Basically Azcárraga amounts to what could be described as the Mexican Rupert Murdoch. It's fitting that the Mexican branch of SKY is owned by Televisa...
Actually, Elop should've canned the WinPhone platform instead and beefed up the X phones. Of course, the mothership would not approve of that...
The last thing we need is to give that jackass more power. Fox News is already poisoning people, I don't want him owning any more stuff.
The problem with what Apple was doing is that they in fact colluded with publishers to increase ebook prices across the board. Two wrongs do not make a right, and if publishers are worried about monopolistic lock-ins they should go to the DoJ instead of doing corporate vigilantism.
This Chinese guy's got balls. He didn't register "Tesla", he registered "Te Si La". The case should be laughed out of court. It's stupid, and an obvious IP troll.
I've once done the Excel to Access to Access-but-using-PostgreSQL-backend dance. A pretty nice lady from Payments had to do a big-ass cost analysis which involved call logs for the last 3 years. Back then, Excel had the 65536 row limitation. So I went on "hmmm… Access can handle this" only to find that Jet would start barfing somewhere around the 300k record mark. However, I had already done the whole DB query stuff, and found out about "linked tables" so I used that and ended up dumping all the data into Postgres. Then I just pulled a view from Postgres out to Access, then used that with my lady friend. Worked really good, and Postgres does the heavy grunt work in 40 seconds.
But that isn't what the NoSQL guys are usually trumpeting around. They're mostly about the "NO SQL" part, killing ACID, killing all RDBMS concepts to implement their fantasy RDBMS-free world. It's sent the wrong message out there.
The Chromebook is more of a consumer device and thus isn't yet ready for development stuff. Then there's the need for commercial software, which is usually only available for Windows or OSX. And lastly, if your options are Linux or OSX and you don't want to pay the MS tax, you really, really want to buy a Mac. Because buying a regular laptop then installing Linux means that you paid the MS tax anyway.
If you need to use commercial software, you basically need either Windows or OSX. If you want to use a laptop and not pay the MS tax, you're better off buying a Mac. Ok, you can buy a Chromebook as well but again, no commercial software.
Looks like the Supreme Court has seen the light on this matter. Now, if only they could decide on warantless laptop seizures at the US points of entry, I might actually stop worrying about CBP being able to break my NDAs on client information by copying all my laptop's hard drive...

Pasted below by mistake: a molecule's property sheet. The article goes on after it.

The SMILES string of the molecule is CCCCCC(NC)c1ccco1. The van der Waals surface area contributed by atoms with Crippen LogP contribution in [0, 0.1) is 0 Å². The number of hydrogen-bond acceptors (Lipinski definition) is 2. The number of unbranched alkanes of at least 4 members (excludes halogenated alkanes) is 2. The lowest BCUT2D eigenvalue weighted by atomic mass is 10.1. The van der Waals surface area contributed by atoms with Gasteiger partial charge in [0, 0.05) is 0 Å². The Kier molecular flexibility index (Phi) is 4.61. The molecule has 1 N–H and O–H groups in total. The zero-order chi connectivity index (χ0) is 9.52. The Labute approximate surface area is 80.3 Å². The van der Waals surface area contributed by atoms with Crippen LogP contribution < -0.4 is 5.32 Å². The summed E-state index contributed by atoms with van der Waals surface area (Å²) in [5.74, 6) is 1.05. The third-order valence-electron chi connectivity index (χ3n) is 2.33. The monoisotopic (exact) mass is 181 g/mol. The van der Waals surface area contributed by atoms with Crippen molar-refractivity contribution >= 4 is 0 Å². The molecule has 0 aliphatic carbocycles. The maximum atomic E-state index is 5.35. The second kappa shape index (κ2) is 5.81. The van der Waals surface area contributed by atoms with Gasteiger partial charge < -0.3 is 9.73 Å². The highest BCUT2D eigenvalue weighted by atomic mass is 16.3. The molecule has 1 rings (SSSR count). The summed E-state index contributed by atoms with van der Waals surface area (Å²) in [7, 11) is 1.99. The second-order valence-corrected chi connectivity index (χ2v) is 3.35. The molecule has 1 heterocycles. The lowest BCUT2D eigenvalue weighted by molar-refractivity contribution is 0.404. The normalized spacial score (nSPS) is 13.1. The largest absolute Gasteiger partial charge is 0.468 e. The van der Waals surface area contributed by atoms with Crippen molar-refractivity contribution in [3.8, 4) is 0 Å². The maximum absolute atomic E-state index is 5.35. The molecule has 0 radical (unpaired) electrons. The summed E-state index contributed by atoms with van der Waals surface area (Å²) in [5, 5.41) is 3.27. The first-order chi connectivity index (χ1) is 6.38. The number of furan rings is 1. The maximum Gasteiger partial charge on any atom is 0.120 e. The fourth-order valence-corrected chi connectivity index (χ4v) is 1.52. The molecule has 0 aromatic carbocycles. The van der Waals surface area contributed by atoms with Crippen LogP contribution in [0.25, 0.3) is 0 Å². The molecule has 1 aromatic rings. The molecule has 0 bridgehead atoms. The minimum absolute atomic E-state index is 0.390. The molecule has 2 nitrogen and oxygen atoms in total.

Since BTC is, now, real money in Canada... buying/selling BTC for Canadian Dollars wouldn't count as "profit", would it? It should be counted as changing money. Shouldn't it?
Nope, the taxman in many countries will apply some rules on exchange rates that will apply on any BTC transactions. The usual method is that if you receive X quantity of "foreign currency", the exchange rate for the day the transaction was made is the exchange rate used for taxation purposes. I'm guessing Canada's taxman will follow the same rule with BTC.
T-Mo US acts very differently from T-Mo UK. In the US, they're in the "underdog" category and thus competition has pushed them to be actually nice. You'll see the same thing when comparing Telcel in Mexico vs. America Movil-owned subsidiaries in the US (i.e. TracFone). Not owning a large % of the mobile market makes wonders to a carrier...
Baring in mind the underlying issue here, perhaps he could write a version in something that isn't an insecure malware magnet like Java? C# for instance would be a much better choice.
Nice try my dear AC MS shill, but you fail at comprehension. The ransomware's running on Android, thus coding is done in Java (though compiled for Dalvik, not Java). C# is an MS only tech and after all it's basically pirated Java anyway.
well founded distrust of their government, a genuine lack of belief that this project made any sense and the refusal of their government to consider alternatives.
Distrust? How about "they got voted out of government in the following election"? I'm pretty sure the whole project is why Chileans preferred to vote Michelle Bachelet back into power rather than letting Piñera destroy their national park. It seems they learned that voting for conservatives is a huge mistake, something they should know better given their recent past.